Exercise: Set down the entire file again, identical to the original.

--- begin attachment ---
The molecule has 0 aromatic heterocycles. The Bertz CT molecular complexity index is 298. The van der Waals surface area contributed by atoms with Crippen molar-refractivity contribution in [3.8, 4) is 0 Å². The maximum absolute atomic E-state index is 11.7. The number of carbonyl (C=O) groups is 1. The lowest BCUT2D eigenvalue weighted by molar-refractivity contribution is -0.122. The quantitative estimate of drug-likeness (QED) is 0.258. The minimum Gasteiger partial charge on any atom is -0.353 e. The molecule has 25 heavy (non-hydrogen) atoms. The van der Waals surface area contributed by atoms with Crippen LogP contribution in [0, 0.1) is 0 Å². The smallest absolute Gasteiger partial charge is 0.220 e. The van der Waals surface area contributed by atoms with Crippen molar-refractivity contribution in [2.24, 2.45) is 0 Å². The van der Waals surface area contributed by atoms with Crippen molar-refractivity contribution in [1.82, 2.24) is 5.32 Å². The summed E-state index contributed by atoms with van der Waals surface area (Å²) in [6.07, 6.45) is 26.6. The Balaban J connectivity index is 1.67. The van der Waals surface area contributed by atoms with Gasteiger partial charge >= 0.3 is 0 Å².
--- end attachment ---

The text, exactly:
The molecule has 0 aromatic heterocycles. The Bertz CT molecular complexity index is 298. The van der Waals surface area contributed by atoms with Crippen molar-refractivity contribution in [3.8, 4) is 0 Å². The maximum absolute atomic E-state index is 11.7. The number of carbonyl (C=O) groups is 1. The lowest BCUT2D eigenvalue weighted by molar-refractivity contribution is -0.122. The quantitative estimate of drug-likeness (QED) is 0.258. The minimum Gasteiger partial charge on any atom is -0.353 e. The molecule has 25 heavy (non-hydrogen) atoms. The van der Waals surface area contributed by atoms with Crippen LogP contribution in [0, 0.1) is 0 Å². The smallest absolute Gasteiger partial charge is 0.220 e. The van der Waals surface area contributed by atoms with Crippen molar-refractivity contribution in [2.24, 2.45) is 0 Å². The van der Waals surface area contributed by atoms with Crippen molar-refractivity contribution in [1.82, 2.24) is 5.32 Å². The summed E-state index contributed by atoms with van der Waals surface area (Å²) in [6.07, 6.45) is 26.6. The Balaban J connectivity index is 1.67. The van der Waals surface area contributed by atoms with Gasteiger partial charge >= 0.3 is 0 Å².